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John Patrick McNulty, BMO Capital Markets Equity Research - Analyst [4]

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Great. And then maybe just a follow-up. With regard to your commentary around, it looks like some of the share that you may lose to -- with regard to some of the plastics demand, I guess, what percent of your business do you think is in jeopardy, in terms of the volumes there until the demand starts to kind of stabilize itself?

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Mark P. Vergnano, The Chemours Company - President, CEO & Director [5]

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Yes, I don't know if we'd really lay out a percentage. I would say as we sort of set the guidance here, yes, we were conservative but prudent in our mind, because we looked at this from a standpoint of our range was based on a lot of sophisticated models we have. And I would say the low end of that range was based on very low demand. In that, we've also looked at what kind of share could we lose in the early going. And I -- as I said in the commentary, we really think that's primarily focused on the plastics space, because that's a little bit under pressure right now, as all of you who follow plastics know from that standpoint. We think that's going to change in the second half of the year. So I would say that for the first 2 quarters, is really where we are probably the most conservative, but we do believe things are going to improve significantly in the second half, primarily because as demand comes back, there's no new supply. So from that standpoint, we think this is going to be a positive story as the year progresses.

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Operator [6]

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Your next question comes from Duffy Fischer from Barclays.

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Patrick Duffy Fischer, Barclays Bank PLC, Research Division - Director & Senior Chemical Analyst [7]

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I just wanted to get a sense, you already talked about you think price will be flat, raw mats will be flat this year. If you think about the high end and the low end of your guidance, roughly what's the delta in volumes for Ti02? So at the $1.35 billion, how much down would volume be this year? And then at the $1.6 billion level, what would volume do this year?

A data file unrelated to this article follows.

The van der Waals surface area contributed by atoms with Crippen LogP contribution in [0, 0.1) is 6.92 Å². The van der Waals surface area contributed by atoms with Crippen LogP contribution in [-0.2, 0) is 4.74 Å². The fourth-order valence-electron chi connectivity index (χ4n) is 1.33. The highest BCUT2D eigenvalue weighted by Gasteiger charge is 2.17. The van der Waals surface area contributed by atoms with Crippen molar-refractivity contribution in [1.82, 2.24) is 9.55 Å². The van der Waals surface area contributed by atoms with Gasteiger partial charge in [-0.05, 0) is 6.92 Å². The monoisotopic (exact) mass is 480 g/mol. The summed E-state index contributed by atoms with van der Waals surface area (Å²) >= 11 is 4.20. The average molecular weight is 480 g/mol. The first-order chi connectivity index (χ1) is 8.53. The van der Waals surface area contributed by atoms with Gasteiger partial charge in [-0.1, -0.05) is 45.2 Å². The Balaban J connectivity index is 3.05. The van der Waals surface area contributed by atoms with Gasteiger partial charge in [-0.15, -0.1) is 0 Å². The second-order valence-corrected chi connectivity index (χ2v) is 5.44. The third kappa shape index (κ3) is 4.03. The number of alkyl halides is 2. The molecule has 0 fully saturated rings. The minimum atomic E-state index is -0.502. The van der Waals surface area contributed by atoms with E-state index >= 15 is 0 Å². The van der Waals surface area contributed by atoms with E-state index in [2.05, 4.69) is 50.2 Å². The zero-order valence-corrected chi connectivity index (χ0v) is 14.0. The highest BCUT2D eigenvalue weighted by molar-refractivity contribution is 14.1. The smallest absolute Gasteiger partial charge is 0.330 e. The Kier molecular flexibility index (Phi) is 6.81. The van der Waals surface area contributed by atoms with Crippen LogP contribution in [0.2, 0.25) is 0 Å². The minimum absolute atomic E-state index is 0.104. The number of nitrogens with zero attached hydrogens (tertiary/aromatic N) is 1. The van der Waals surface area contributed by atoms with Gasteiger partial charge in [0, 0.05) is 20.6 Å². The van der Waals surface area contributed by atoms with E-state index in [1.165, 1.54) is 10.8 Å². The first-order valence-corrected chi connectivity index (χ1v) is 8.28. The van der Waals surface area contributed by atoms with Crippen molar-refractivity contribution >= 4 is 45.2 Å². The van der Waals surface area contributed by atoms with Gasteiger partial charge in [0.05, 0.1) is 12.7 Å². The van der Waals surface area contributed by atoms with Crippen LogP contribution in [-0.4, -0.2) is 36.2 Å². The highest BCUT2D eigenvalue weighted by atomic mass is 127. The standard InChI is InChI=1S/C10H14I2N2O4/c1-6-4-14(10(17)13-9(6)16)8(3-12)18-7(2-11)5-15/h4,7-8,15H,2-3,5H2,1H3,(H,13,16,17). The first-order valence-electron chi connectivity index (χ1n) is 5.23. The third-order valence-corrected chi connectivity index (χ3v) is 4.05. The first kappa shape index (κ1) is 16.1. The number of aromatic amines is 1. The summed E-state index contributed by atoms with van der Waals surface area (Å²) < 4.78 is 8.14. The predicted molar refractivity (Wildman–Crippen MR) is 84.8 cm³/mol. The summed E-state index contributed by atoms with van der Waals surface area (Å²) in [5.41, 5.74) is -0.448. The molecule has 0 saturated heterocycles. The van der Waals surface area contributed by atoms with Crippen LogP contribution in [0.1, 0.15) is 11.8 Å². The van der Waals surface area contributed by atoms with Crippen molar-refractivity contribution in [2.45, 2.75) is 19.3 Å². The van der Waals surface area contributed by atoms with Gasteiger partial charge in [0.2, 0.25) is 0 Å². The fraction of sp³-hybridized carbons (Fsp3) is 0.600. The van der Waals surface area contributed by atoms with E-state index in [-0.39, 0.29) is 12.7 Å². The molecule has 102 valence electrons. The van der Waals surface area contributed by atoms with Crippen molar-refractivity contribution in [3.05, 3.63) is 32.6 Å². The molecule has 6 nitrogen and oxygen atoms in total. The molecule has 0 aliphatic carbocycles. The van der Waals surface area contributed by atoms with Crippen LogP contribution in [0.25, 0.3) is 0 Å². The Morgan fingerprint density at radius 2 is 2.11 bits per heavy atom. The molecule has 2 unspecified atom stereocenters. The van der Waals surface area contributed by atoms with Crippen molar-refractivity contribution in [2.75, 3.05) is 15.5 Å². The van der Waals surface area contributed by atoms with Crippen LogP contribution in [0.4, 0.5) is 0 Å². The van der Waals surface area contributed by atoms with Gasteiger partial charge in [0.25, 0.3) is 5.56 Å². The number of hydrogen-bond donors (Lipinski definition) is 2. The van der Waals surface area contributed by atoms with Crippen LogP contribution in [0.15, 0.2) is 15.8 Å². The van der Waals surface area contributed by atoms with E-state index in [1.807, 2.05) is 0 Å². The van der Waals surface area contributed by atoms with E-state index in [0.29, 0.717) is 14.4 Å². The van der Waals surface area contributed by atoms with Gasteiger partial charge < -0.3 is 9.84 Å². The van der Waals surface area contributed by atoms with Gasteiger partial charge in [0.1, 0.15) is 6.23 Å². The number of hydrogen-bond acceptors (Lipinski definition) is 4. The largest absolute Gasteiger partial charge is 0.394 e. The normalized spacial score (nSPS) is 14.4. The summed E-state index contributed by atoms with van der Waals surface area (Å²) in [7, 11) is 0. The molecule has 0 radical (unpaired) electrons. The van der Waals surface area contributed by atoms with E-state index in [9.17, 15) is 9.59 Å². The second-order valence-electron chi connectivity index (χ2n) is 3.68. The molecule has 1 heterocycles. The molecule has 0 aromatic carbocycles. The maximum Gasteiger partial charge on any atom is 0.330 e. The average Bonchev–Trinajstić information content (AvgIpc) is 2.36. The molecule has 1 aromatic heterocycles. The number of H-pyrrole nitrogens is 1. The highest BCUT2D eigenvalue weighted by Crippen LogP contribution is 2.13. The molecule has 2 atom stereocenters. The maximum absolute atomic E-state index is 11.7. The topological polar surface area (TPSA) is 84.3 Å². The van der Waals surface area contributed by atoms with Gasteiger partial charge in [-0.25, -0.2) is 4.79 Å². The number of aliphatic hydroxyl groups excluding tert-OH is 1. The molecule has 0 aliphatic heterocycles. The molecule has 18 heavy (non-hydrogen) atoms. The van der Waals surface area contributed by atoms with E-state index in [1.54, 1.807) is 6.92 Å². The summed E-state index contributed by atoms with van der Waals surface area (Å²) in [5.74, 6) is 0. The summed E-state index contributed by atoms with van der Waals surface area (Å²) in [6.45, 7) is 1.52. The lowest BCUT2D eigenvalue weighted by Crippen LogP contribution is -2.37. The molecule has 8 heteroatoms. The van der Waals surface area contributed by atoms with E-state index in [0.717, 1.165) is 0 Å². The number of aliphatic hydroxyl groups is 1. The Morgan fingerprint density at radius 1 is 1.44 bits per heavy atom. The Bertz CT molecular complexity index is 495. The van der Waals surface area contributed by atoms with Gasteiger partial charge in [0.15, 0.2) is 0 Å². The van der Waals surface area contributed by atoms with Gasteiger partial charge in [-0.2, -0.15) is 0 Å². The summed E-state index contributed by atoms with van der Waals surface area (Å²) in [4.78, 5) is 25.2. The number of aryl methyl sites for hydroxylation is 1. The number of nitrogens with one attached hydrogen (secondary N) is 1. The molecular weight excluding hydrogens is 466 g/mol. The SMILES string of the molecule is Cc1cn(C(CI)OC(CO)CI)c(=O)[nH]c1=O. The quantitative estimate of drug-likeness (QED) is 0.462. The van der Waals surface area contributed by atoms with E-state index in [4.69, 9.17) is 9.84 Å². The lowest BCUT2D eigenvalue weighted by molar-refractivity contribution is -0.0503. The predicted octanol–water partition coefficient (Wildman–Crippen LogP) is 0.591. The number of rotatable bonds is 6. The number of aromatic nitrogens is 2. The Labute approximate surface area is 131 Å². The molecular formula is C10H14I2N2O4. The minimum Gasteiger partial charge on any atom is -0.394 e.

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Mark P. Vergnano, The Chemours Company - President, CEO & Director [8]

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Yes, so you really hit our guidance on the head, Duffy, as you normally would. It's -- the delta is in demand, right? So as we do our modeling, we're looking at the extremes in demand. We're not going to share the volume that we specifically have, but it is purely around volume, and that volume is really around demand. And I think the best way to think about it from our point of view is normally in these kind of situations where you're in a destocking area or when you're in a lower demand type of space, you have 2 big variables, right, price and volume. We only have one variable here, which is volume. And that's what we're working off of. So that's the extreme that you're seeing in our guidance. It's almost entirely around Ti02 volume.

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Patrick Duffy Fischer, Barclays Bank PLC, Research Division - Director & Senior Chemical Analyst [9]

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Okay. And then if we could jump on the Opteon plant. How should we think about that impacting earnings this year and into next year as that starts to ramp? Will there be lumpy costs in one quarter? Will we start to see margin improvement towards the back end of the year because of the better costs? Just how does that feather in throughout the year as far as margins go?

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Mark P. Vergnano, The Chemours Company - President, CEO & Director [10]

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Yes, so in the beginning, as you noted, as we start up, obviously, there's more cost. The cost benefit we see from that production facility, which is the lowest-cost HFO facility in the world, will really manifest itself towards the end of this year, but mostly, towards the beginning of next year. However, we are getting more volume out of that than what we have currently. So because of that, our revenue will go up at the same time. So the cost benefit is primarily going to be way at the back end of '19 and toward the beginning of '20, is when you'll start seeing that.